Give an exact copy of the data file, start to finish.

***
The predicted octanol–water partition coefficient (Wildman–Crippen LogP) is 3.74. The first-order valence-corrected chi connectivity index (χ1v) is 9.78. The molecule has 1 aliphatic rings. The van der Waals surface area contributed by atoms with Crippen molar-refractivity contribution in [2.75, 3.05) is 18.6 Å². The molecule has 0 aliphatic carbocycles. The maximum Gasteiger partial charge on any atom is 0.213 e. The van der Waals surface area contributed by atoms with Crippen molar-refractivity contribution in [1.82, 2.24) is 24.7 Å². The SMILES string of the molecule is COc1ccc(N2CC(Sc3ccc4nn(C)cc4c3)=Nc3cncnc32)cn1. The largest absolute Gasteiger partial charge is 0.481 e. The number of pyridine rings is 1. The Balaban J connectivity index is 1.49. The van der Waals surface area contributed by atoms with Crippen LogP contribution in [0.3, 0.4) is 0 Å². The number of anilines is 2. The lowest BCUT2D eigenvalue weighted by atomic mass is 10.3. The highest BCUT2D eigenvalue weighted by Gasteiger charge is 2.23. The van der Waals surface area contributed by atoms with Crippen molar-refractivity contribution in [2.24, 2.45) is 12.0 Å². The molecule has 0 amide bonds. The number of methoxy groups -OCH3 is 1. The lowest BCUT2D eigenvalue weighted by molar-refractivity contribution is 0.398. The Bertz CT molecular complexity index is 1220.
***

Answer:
The predicted octanol–water partition coefficient (Wildman–Crippen LogP) is 3.74. The first-order valence-corrected chi connectivity index (χ1v) is 9.78. The molecule has 1 aliphatic rings. The van der Waals surface area contributed by atoms with Crippen molar-refractivity contribution in [2.75, 3.05) is 18.6 Å². The molecule has 0 aliphatic carbocycles. The maximum Gasteiger partial charge on any atom is 0.213 e. The van der Waals surface area contributed by atoms with Crippen molar-refractivity contribution in [1.82, 2.24) is 24.7 Å². The SMILES string of the molecule is COc1ccc(N2CC(Sc3ccc4nn(C)cc4c3)=Nc3cncnc32)cn1. The largest absolute Gasteiger partial charge is 0.481 e. The number of pyridine rings is 1. The Balaban J connectivity index is 1.49. The van der Waals surface area contributed by atoms with Crippen LogP contribution in [0.3, 0.4) is 0 Å². The number of anilines is 2. The lowest BCUT2D eigenvalue weighted by atomic mass is 10.3. The highest BCUT2D eigenvalue weighted by Gasteiger charge is 2.23. The van der Waals surface area contributed by atoms with Crippen molar-refractivity contribution in [2.24, 2.45) is 12.0 Å². The molecule has 0 amide bonds. The number of methoxy groups -OCH3 is 1. The lowest BCUT2D eigenvalue weighted by molar-refractivity contribution is 0.398. The Bertz CT molecular complexity index is 1220.